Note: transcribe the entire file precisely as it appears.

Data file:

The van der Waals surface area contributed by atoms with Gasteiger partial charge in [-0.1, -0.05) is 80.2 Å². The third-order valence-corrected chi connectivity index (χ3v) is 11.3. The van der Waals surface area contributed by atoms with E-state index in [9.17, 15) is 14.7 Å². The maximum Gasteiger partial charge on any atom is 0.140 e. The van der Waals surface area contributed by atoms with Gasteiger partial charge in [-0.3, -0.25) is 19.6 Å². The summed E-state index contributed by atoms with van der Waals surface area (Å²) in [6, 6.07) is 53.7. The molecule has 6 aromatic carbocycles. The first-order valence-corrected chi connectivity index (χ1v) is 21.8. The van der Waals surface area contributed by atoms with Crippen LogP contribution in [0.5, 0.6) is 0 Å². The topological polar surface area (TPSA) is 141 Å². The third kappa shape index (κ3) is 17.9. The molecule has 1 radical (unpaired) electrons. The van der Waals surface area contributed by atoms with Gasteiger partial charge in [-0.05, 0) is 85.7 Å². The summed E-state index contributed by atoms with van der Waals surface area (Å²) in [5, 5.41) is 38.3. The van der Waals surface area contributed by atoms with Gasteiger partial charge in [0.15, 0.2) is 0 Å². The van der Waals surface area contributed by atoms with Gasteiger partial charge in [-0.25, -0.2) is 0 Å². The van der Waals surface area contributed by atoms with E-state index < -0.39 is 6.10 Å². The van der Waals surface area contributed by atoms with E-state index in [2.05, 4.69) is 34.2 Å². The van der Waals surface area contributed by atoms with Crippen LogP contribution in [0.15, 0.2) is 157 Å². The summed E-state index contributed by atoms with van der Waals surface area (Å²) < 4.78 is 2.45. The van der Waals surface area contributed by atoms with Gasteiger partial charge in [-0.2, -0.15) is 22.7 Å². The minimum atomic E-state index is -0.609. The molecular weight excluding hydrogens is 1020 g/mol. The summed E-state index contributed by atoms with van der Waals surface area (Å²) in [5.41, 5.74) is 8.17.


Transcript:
The van der Waals surface area contributed by atoms with Gasteiger partial charge in [-0.1, -0.05) is 80.2 Å². The third-order valence-corrected chi connectivity index (χ3v) is 11.3. The van der Waals surface area contributed by atoms with E-state index in [9.17, 15) is 14.7 Å². The maximum Gasteiger partial charge on any atom is 0.140 e. The van der Waals surface area contributed by atoms with Gasteiger partial charge in [-0.3, -0.25) is 19.6 Å². The summed E-state index contributed by atoms with van der Waals surface area (Å²) in [6, 6.07) is 53.7. The molecule has 6 aromatic carbocycles. The first-order valence-corrected chi connectivity index (χ1v) is 21.8. The van der Waals surface area contributed by atoms with Crippen LogP contribution in [0.5, 0.6) is 0 Å². The topological polar surface area (TPSA) is 141 Å². The third kappa shape index (κ3) is 17.9. The molecule has 1 radical (unpaired) electrons. The van der Waals surface area contributed by atoms with Gasteiger partial charge in [-0.05, 0) is 85.7 Å². The summed E-state index contributed by atoms with van der Waals surface area (Å²) in [5, 5.41) is 38.3. The van der Waals surface area contributed by atoms with Gasteiger partial charge in [0.15, 0.2) is 0 Å². The van der Waals surface area contributed by atoms with Gasteiger partial charge in [-0.25, -0.2) is 0 Å². The van der Waals surface area contributed by atoms with E-state index < -0.39 is 6.10 Å². The van der Waals surface area contributed by atoms with E-state index in [2.05, 4.69) is 34.2 Å². The van der Waals surface area contributed by atoms with Crippen LogP contribution in [0.15, 0.2) is 157 Å². The summed E-state index contributed by atoms with van der Waals surface area (Å²) < 4.78 is 2.45. The van der Waals surface area contributed by atoms with Gasteiger partial charge in [-0.2, -0.15) is 22.7 Å². The minimum atomic E-state index is -0.609. The molecular weight excluding hydrogens is 1020 g/mol. The summed E-state index contributed by atoms with van der Waals surface area (Å²) in [5.41, 5.74) is 8.17.